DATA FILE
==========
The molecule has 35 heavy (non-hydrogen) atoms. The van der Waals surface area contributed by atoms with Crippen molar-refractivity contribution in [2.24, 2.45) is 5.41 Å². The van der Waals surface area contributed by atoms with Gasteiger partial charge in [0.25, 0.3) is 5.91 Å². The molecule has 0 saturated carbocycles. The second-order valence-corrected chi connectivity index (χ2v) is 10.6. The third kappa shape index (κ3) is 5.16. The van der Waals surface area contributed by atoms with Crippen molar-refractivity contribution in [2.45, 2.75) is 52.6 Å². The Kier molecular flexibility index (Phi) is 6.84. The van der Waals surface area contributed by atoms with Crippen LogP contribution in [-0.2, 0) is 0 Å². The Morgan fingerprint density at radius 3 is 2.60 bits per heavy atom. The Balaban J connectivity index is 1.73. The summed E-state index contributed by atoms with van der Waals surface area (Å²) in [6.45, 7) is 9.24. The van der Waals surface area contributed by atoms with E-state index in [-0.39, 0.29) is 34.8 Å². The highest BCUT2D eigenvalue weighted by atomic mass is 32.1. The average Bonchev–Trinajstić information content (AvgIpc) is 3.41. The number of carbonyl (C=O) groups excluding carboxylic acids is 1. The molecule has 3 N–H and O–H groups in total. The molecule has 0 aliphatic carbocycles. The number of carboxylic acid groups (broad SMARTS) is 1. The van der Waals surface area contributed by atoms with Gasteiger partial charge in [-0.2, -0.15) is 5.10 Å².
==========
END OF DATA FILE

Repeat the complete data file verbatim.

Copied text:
The molecule has 35 heavy (non-hydrogen) atoms. The van der Waals surface area contributed by atoms with Crippen molar-refractivity contribution in [2.24, 2.45) is 5.41 Å². The van der Waals surface area contributed by atoms with Gasteiger partial charge in [0.25, 0.3) is 5.91 Å². The molecule has 0 saturated carbocycles. The second-order valence-corrected chi connectivity index (χ2v) is 10.6. The third kappa shape index (κ3) is 5.16. The van der Waals surface area contributed by atoms with Crippen molar-refractivity contribution in [2.45, 2.75) is 52.6 Å². The Kier molecular flexibility index (Phi) is 6.84. The van der Waals surface area contributed by atoms with Crippen LogP contribution in [-0.2, 0) is 0 Å². The Morgan fingerprint density at radius 3 is 2.60 bits per heavy atom. The Balaban J connectivity index is 1.73. The summed E-state index contributed by atoms with van der Waals surface area (Å²) in [6.45, 7) is 9.24. The van der Waals surface area contributed by atoms with E-state index in [-0.39, 0.29) is 34.8 Å². The highest BCUT2D eigenvalue weighted by atomic mass is 32.1. The average Bonchev–Trinajstić information content (AvgIpc) is 3.41. The number of carbonyl (C=O) groups excluding carboxylic acids is 1. The molecule has 3 N–H and O–H groups in total. The molecule has 0 aliphatic carbocycles. The number of carboxylic acid groups (broad SMARTS) is 1. The van der Waals surface area contributed by atoms with Gasteiger partial charge in [-0.2, -0.15) is 5.10 Å².